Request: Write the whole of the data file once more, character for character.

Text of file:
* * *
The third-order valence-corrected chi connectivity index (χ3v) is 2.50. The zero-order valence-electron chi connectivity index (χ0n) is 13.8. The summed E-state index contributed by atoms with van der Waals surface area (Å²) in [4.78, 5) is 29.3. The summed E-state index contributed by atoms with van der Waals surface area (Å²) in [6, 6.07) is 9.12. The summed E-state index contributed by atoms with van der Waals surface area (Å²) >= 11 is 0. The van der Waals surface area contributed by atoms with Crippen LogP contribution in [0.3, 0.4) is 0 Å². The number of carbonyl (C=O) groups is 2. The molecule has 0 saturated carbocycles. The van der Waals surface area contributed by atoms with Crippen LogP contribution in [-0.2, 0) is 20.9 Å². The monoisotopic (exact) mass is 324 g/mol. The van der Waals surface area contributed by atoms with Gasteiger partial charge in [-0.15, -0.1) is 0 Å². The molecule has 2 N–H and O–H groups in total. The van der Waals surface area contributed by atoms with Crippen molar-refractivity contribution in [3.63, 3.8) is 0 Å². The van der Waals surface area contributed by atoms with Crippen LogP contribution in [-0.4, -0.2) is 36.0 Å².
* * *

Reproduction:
The third-order valence-corrected chi connectivity index (χ3v) is 2.50. The zero-order valence-electron chi connectivity index (χ0n) is 13.8. The summed E-state index contributed by atoms with van der Waals surface area (Å²) in [4.78, 5) is 29.3. The summed E-state index contributed by atoms with van der Waals surface area (Å²) in [6, 6.07) is 9.12. The summed E-state index contributed by atoms with van der Waals surface area (Å²) >= 11 is 0. The van der Waals surface area contributed by atoms with Crippen LogP contribution in [0.3, 0.4) is 0 Å². The number of carbonyl (C=O) groups is 2. The molecule has 0 saturated carbocycles. The van der Waals surface area contributed by atoms with Crippen LogP contribution in [-0.2, 0) is 20.9 Å². The monoisotopic (exact) mass is 324 g/mol. The van der Waals surface area contributed by atoms with Gasteiger partial charge in [-0.15, -0.1) is 0 Å². The molecule has 2 N–H and O–H groups in total. The van der Waals surface area contributed by atoms with Crippen molar-refractivity contribution in [3.63, 3.8) is 0 Å². The van der Waals surface area contributed by atoms with Crippen LogP contribution in [-0.4, -0.2) is 36.0 Å².